A while back a young friend of mine told me about a persuasive essay she had to write as a school assignment. Waving her hand dismissively, she said, “You know, all that ethos, logos, pathos stuff.”
Well, yes. I did know about that “stuff,” though certainly not from high school English class. I’d come across it during my years as a geeky philosophy major in college. Ever since that conversation, the notion of how Aristotelian rhetorical technique applies to fiction writing has been floating around in the back of my mind.
Because apparently I’m still a geek.
Still, fiction writers do have to be persuasive. They have to convince readers the story they’re telling is not only possible and realistic, but important enough to care about. That’s at the very least. Sometimes a tale can go much further – to inspire, educate, or comment on social or political issues, for example.
Ethos appeals to the ethical character of the reader and/or relies on the character of the author. Especially in mysteries, the goal is to catch the bad guy and bring him to justice. An occasional variation on that is to allow the killer to escape because his actions were ethically, if not lawfully, sound. Protagonists must have a value system to which we relate, even if it doesn’t precisely echo our own. Heck, even antagonists have to have a value system that makes sense, though it’s often in moral opposition to ours. Ethics are always part of the drive behind a murder investigation.
Logos appeals to rationality. A logical argument uses reason, syllogisms, statistics and the like. But a piece of fiction has to make just as much sense as rhetorical argument in terms of logic. To be believable, characters have to act in a consistent manner. They must respond to situations as we expect them to based on their previous behavior. Or, if they don’t, the reason they don’t has to make logical sense. Works of fiction that involve world-building – fantasy, science fiction, paranormal, etc. – have to be logical down to the last invented detail in order to be believable. And too much coincidence is illogical, so realistic cause and effect should drive the plot.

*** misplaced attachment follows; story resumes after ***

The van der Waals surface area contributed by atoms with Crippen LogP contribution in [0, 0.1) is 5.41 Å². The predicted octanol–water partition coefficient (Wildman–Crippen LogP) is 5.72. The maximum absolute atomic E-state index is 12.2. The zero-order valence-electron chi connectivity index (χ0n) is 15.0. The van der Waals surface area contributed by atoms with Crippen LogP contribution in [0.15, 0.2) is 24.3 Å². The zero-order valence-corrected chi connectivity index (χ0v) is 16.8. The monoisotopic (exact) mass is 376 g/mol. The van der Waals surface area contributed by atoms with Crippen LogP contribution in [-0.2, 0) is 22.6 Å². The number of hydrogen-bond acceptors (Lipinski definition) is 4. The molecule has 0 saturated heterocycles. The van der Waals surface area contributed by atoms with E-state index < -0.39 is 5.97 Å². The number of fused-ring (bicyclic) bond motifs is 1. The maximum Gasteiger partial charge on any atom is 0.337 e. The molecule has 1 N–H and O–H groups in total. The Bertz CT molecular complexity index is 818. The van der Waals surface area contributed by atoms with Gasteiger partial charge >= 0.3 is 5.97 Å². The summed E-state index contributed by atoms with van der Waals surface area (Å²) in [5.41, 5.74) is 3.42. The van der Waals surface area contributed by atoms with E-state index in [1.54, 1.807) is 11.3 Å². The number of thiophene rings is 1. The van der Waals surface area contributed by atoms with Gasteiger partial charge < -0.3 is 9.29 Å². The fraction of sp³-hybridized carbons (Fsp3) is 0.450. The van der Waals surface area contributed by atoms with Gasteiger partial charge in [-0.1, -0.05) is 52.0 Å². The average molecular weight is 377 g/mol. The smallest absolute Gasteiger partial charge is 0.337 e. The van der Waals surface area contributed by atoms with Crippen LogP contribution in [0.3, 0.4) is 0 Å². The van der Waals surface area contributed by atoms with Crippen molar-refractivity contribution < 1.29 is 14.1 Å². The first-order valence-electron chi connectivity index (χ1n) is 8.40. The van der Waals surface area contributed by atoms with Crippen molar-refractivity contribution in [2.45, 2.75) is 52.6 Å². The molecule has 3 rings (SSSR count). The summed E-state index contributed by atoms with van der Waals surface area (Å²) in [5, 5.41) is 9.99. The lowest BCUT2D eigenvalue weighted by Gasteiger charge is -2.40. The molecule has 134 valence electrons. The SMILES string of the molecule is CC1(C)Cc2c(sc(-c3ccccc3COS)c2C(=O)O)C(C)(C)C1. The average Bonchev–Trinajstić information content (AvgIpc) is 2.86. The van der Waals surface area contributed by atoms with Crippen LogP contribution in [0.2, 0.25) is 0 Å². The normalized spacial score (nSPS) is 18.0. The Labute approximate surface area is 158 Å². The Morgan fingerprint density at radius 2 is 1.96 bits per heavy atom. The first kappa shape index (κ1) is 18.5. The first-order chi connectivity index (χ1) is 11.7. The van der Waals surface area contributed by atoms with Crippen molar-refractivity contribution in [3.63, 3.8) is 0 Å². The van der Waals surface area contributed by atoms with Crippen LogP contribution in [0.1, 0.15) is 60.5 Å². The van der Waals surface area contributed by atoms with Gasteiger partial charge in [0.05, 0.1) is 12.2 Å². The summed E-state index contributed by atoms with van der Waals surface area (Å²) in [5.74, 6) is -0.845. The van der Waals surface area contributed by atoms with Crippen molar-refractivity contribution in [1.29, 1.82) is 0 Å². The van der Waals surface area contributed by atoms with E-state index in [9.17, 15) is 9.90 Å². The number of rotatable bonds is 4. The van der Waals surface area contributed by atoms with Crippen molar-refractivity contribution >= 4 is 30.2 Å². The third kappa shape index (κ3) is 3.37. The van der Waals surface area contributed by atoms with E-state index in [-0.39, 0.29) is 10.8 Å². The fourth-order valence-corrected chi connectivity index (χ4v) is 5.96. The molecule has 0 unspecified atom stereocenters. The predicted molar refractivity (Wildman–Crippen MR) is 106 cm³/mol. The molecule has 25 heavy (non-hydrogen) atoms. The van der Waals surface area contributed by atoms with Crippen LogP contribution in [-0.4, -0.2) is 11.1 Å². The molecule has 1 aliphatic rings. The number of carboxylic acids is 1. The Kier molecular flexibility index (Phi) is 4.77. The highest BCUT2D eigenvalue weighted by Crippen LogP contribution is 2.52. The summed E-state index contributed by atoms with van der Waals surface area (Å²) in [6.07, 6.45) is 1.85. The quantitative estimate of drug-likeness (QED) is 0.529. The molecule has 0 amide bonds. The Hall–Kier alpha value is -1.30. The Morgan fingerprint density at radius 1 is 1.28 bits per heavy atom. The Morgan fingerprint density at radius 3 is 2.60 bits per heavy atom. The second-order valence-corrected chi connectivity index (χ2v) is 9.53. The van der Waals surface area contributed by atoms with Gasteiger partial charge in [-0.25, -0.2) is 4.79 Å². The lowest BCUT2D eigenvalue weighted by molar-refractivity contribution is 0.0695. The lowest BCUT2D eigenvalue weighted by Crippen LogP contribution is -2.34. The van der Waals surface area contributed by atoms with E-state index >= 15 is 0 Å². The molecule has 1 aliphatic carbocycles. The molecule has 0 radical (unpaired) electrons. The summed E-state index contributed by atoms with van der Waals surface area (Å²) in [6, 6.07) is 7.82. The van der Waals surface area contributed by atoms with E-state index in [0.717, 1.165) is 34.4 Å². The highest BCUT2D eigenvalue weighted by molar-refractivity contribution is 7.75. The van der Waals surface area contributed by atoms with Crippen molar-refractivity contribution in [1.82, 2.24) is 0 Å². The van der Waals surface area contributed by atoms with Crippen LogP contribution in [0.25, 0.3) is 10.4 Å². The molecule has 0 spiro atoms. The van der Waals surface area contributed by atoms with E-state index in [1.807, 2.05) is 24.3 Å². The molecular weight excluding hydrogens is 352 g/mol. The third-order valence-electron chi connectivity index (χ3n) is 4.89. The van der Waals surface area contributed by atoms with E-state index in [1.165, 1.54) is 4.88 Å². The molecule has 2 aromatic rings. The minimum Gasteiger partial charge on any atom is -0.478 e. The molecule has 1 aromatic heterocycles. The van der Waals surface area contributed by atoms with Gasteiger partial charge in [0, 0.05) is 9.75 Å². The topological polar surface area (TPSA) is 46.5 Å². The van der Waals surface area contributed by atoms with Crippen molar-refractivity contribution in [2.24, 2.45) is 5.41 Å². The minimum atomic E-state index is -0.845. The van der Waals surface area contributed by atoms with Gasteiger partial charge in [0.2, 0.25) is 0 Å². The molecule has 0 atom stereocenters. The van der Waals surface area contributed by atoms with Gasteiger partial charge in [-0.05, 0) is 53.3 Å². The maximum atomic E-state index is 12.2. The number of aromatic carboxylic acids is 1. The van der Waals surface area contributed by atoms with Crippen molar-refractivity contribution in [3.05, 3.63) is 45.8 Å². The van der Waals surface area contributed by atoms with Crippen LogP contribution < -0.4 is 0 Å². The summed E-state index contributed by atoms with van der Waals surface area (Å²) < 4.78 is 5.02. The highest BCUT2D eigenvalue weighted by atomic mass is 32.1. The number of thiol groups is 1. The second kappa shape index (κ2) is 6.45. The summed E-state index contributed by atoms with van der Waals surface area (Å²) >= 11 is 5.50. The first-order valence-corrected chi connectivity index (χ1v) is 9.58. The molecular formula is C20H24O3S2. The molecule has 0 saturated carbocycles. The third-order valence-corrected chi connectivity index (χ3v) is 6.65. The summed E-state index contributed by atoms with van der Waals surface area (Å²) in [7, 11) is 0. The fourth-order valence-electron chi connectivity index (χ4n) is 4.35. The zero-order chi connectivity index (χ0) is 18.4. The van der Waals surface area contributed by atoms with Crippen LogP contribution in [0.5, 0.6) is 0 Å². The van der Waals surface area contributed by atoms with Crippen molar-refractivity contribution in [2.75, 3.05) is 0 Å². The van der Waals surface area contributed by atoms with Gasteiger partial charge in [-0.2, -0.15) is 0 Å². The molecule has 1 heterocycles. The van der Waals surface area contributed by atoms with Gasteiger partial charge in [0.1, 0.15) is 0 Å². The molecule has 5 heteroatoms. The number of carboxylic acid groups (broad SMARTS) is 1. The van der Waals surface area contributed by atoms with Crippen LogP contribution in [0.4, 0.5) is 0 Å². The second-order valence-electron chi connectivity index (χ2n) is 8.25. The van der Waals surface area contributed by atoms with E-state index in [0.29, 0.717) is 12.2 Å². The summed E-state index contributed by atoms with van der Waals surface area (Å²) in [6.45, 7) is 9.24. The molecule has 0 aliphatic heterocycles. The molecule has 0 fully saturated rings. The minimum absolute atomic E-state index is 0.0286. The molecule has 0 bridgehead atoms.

Pathos appeals to the emotions. Writers have to be careful about overuse of pathos, not only because it’s considered cheap and underhanded (advertisers use A LOT of pathos to get you to buy stuff) but because it’s a delicate balance. It’s easy to be ham-fisted, especially if the author makes the mistake of telling the reader how they should feel. But in the hands of a skilled storyteller, pathos is probably the most important way to engage readers, keep them thinking about the book (or short story, or poem) long after they’ve finished it, and get them talking about it to others.
An author can’t make a reader feel, though. All we can do is create characters whom readers care about, put them in situations where the reader wants them to prevail, and then present realistic and relatable challenges and difficulties. People care most when they identify with someone. Sympathy is one kind of pathos. A deeper level of pathos involves engaging the reader’s imagination to the point where they are actually feeling what the characters feel. That’s what we want. Never mind that the characters are fictional.
It’s a glorious, circular, tricky business, indeed. As an author do you think about how you persuade readers via your writing, or does it just happen in the course of telling your tale? As a reader are you aware of being persuaded by a story? Do you seek out fiction that makes you feel a certain way?